《旋轉,三途川》預覽文章:Fringe Benefits(Winnie Chau)

The inaugural Sidekick Theatre Festival 2009 is the talk of the town among fringe theater enthusiasts. Winnie Chau talks to five groups of theater devotees whose works will feature in the event.

With all the international productions that arrive in Hong Kong each year, it can be easy to forget that our city has its very own flourishing theater scene. In celebration of our local acting community, On & On Theatre Workshop has produced a big-scale homegrown theater event: Sidekick Theatre Festival 2009, where local small theater collectives present their scripts to a judging panel, which picks five outstanding submissions to be performed live onstage. Co-organized by the Hong Kong Arts Development Council and the International Association of Art Critics (Hong Kong), the festival aims to nurture young talents and provide guidance and resources to young theater enthusiasts who work as freelance performers.

But rather than the traditional director-led productions, the festival encourages applicants to work in groups of three to take charge of various roles, from sound and visuals to lighting and of course, acting. By the submission deadline in December last year, On & On had received over 50 proposals from theater enthusiasts of varying backgrounds. Here are the five productions that were eventually selected for performance at the Cattle Depot Artist Village for their strong experimental quality and compelling messages.

Tides in Limbo
“Tides in Limbo” is based on director-playwright Fee Chan’s travel journal during a solo trip to Turkey. It follows the story of a young girl, a traveler and a sound researcher, as they embark upon a physically and psychologically challenging journey across a strange terrain. To turn the script into a reality, Chan joined hands with sound artist Edwin Lo and dancer-actor Kwok Ka-yuen, whose job is to instruct the physical movements onstage. Together, the three explore the interaction of sound, movement and text. “We wanted to question whether language is an efficient means to express oneself,” says Chan. To do this, the team disconnected the actors’ dialogue and their movements to explore whether it’s body language or words that we really use to communicate.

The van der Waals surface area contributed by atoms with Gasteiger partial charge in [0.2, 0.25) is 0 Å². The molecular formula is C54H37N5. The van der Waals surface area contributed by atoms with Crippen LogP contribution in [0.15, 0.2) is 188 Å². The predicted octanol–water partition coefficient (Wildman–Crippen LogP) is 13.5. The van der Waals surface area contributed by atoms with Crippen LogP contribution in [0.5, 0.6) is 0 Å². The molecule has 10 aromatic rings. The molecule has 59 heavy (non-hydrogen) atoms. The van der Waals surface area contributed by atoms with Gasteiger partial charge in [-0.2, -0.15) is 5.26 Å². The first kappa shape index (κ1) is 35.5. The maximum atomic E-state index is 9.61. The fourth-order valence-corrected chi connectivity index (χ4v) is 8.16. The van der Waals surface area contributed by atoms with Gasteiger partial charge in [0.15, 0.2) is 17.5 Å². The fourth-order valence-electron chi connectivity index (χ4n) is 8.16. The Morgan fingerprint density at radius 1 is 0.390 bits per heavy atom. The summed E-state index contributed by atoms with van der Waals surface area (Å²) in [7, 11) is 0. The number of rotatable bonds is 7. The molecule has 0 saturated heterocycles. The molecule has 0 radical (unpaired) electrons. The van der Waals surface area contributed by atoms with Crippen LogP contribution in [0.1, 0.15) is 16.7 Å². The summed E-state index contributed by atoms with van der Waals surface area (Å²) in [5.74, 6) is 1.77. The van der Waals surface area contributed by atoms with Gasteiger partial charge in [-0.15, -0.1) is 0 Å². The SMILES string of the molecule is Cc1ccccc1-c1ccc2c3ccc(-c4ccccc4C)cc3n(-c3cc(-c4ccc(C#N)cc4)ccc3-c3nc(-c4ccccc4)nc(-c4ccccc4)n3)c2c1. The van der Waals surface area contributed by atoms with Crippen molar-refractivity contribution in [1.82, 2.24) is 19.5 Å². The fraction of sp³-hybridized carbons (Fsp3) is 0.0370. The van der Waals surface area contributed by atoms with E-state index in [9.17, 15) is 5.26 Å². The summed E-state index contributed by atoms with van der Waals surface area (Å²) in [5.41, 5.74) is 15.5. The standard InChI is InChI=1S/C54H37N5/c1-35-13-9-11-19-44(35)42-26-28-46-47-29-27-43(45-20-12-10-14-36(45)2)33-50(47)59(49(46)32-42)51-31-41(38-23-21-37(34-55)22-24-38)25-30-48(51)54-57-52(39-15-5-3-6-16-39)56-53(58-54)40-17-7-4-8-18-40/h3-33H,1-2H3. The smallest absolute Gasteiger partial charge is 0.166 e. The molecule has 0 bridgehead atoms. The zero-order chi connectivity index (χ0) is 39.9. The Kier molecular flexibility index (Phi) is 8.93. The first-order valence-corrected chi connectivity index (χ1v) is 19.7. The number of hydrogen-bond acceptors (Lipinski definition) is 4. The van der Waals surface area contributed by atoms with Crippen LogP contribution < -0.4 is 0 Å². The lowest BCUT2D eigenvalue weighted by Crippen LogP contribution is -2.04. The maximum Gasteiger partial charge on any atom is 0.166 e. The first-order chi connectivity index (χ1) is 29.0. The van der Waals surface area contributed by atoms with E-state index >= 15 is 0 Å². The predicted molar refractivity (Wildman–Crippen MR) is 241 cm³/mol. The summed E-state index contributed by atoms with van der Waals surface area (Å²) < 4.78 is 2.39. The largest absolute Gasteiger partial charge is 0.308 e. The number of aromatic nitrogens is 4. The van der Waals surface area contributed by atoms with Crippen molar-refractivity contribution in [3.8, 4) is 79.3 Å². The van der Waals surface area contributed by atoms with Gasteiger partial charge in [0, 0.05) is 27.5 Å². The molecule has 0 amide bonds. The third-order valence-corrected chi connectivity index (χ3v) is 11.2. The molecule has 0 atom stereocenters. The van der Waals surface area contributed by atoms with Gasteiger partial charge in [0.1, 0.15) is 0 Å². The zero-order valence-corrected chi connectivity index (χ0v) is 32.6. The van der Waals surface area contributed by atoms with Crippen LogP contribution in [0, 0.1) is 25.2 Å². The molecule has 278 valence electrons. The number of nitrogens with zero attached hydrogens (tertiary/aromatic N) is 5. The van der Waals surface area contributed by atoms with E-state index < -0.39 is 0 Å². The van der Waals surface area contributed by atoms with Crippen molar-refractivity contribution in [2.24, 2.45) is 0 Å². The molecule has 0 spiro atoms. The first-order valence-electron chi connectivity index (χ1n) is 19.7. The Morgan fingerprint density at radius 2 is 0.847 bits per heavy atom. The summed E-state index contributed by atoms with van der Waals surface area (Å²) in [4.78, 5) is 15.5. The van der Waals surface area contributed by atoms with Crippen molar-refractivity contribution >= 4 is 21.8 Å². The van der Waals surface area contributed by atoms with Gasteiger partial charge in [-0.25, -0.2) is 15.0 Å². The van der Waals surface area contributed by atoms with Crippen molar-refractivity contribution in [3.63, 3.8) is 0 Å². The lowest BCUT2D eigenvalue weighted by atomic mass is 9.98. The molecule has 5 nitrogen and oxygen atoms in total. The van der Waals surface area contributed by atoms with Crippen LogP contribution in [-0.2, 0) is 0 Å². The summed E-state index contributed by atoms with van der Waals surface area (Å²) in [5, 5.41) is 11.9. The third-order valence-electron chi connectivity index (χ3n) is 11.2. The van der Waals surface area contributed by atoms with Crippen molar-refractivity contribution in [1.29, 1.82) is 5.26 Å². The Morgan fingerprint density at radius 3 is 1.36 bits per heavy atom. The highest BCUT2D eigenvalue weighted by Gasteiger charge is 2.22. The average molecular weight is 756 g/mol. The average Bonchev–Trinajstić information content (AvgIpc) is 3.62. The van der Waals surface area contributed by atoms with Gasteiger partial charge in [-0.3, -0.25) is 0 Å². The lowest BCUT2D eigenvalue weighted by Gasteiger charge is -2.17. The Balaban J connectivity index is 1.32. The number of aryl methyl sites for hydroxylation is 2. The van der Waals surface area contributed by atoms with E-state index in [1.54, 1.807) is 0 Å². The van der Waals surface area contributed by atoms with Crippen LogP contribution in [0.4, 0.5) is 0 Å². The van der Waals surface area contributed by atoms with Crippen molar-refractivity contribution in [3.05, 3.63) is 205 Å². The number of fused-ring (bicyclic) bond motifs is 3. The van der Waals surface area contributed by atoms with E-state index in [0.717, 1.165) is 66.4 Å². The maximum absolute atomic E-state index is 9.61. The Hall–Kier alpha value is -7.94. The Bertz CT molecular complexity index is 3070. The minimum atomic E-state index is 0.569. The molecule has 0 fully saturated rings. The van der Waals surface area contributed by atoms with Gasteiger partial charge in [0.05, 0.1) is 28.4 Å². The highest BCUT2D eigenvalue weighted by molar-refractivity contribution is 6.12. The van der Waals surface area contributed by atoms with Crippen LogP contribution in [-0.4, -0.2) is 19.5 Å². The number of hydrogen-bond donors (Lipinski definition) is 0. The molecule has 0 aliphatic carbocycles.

Chan believes that there is a lack of rehearsal space for fringe theatre in Hong Kong. “We need space to experiment with props,” says Chan, who is borrowing a vacant flat from an encouraging family member to rehearse. But the team is far from discouraged. “We’re already planning our second run. We feel that although this first run has opened the door for us to explore our potential,” says Kwok.

Jun 19 to Jun 21, 8pm

Alice Dreamosis
Inspired by Susan Sontag’s only published play, “Alice in Bed,” “Alice Dreamosis” is a creative adaptation that borrows elements from “Alice in Wonderland,” replacing western icons with Chinese ones. The play’s fantastical, often absurd storyline is framed in eight scenes, to question what society defines as physically and mentally “normal.”
“Strictly speaking, this is a ‘failed’ script in the conventional sense. It doesn’t always make sense, but that’s what make the play attractive,” says video designer and sometime scriptwriter Adrian Yeung. Director-actor-writer Wu May-bo, on the other hand, thinks Sontag’s scriptwriting style gets down to the essence of communication, and helps to get herself and the audience thinking.

Wu and Yeung are working with choreographer and physical movement instructor Chow Ho-fan to figure out how to narrate this surreal play. “Since we are working with people from different disciplines, it takes time for us to get into the right mode and rhythm,” says Wu, “But that’s exactly the point of this festival. The collaborative spirit and the possibilities these collaborations bring are more important than the final product.”

Jun 26 to Jun 28, 8pm

Moomin Café Episode 1224